Which public university presidents make more than $1 million? A new report details climbing compensation.

UNC President Margaret Spellings is the 13th highest paid public university executive in the United States, according to a new report, and N.C. State Chancellor Randy Woodson is close behind.

Spellings was paid $977,077 in 2017. Woodson ranked 19th, with total compensation of $826,136. UNC-Chapel Hill Chancellor Carol Folt was 67th, with total pay of $605,104.

The figures were published Sunday by the Chronicle of Higher Education in an annual report on compensation for public college presidents across the country. The report covered the 2017 fiscal year.

Woodson’s pay was higher because of the terms of his contract. In 2015, he received a four-year deal that added to his base salary an annual stipend of $200,000 in private funds paid through a special University Leadership Fund at NCSU. He’s also eligible for performance bonuses in the contract, which came after he had been courted by other universities.

N.C. State University Chancellor Randy Woodson during a meeting with The News & Observer editorial board on Feb. 29, 2016. N&O file photo N&O file photo

In fiscal 2017, Woodson was paid $203,086 in bonus money and was third highest in compensation among a group of 11 presidents from similar universities. However, Woodson was paid less than some at NCSU, including football coach Dave Doeren ($2.3 million), then-basketball coach Mark Gottfried ($1.3 million) and athletic director Debbie Yow (almost $842,000).

Folt did not receive the same type of stipend in 2017. She was seventh in compensation among a group of 11 presidents from similar public universities. On her own campus, Folt was paid less than basketball coach Roy Williams ($3 million), football coach Larry Fedora ($2.1 million), athletic director Bubba Cunningham (about $934,000) and two professors in the medical school.

The Chronicle survey showed that a dozen public university presidents in the U.S. made more than $1 million. The average pay was nearly $560,000, up 5 percent from the previous year.

Some of the leaders received deferred compensation payouts, pushing them into the realm of top earners. In such cases, universities make annual payments to a fund that cannot be tapped for a number of years, so-called “golden handcuffs” that entice presidents to stay in the job longer. An executive who leaves earlier than the agreed upon date forfeits the money.

“In general, average pay for public college presidents continues to go up every year, this increase being 5 percent from last year,” said Dan Bauman, a Chronicle of Higher Education journalist.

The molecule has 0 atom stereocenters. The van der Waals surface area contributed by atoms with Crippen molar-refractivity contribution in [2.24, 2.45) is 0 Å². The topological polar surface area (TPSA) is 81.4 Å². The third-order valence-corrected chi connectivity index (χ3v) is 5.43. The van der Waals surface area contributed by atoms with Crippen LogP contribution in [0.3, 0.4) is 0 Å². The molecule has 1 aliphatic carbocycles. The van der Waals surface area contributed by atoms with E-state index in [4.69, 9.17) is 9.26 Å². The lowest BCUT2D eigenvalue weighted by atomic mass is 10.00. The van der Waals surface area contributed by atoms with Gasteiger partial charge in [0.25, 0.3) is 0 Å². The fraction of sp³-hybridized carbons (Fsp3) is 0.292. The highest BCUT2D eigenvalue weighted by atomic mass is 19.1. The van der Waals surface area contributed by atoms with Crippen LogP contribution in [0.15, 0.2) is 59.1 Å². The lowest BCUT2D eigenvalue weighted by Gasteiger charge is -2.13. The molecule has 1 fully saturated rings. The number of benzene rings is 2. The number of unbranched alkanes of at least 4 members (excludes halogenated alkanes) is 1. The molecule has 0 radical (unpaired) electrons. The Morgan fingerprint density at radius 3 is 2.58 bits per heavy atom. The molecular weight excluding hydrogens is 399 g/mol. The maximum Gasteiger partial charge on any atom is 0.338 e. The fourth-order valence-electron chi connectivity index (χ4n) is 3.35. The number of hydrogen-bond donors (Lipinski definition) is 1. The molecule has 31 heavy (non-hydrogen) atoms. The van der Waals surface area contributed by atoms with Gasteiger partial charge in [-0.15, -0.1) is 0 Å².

The highest paid president in 2017, by far, was James Ramsey of the University of Louisville, who was ousted amid controversy that year but whose earnings topped $4.29 million.

Ramsey, who was vice chancellor for finance and administration at UNC-Chapel Hill in 1998-99, is now embroiled in a legal battle with the University of Louisville and its foundation, which sued him earlier this year, according to multiple media reports. The lawsuit claims that Ramsey and other officials had excessive compensation packages and engaged in improper spending of the university’s endowment, according to the Courier-Journal of Louisville. Ramsey left the university a month into the 2017 fiscal year, was paid a $690,000 settlement and received a deferred compensation package of $3.55 million, according to the Chronicle report.

Others in the top 10 were the leaders of Auburn University, the University of Texas system, Temple University, Texas A&M University, University of Central Florida, University of South Florida, Northern Illinois University, the University of Florida and Ohio State University.

Spellings was among four female presidents in the top 20 earners. Earlier this year, the UNC Board of Governors voted to give her a $95,000 bonus in addition to her base pay, which is $775,000. Three board members voted against the bonus this year.

In fiscal 2017, according to the Chronicle’s report, Spellings received a $45,000 bonus and $122,500 in additional pay, which was set aside in a retirement account. She also lives in a university-owned house and has a car benefit, as do chancellors in the system.

Compared to 12 other university system heads around the country, Spellings was paid well more, according to the Chronicle. But that comparison group did not include the two higher education systems in Texas, which each compensated their presidents with more than $1 million that year.

Spellings’ base salary is $175,000 more than that of her predecessor, Tom Ross, and she is the first UNC president to be hired on a multi-year contract. A former U.S. education secretary under President George W. Bush, Spellings is in the third year of a five-year contract at UNC.

“As time goes on, in order to stay competitive, it becomes a lot tougher for a university board of trustees to swear off any sort of outside compensation other than base compensation,” Bauman said.

There’s another reason to boost the base salary with other forms of compensation, he added.

“Universities and colleges understand that political pressure that comes with paying someone six figures or seven figures at a taxpayer-funded institution,” Bauman said. “Just because a taxpayer or a faculty member sees someone’s pay listed in a pay database as this is what they’re making in terms of base compensation, that doesn’t really tell us the whole story of what they’re making overall from all the different financial instruments that the board of trustees is using to pay them.”

Other leaders listed in the compensation survey were: UNC Charlotte Chancellor Phil Dubois, at $508,050; East Carolina University Chancellor Cecil Staton, at $457,925; UNC Greensboro Chancellor Frank Gilliam, at $434,998; and N.C. A&T State University Chancellor Harold Martin, at $380,210.

Jane Stancill: 919-829-4559, @janestancill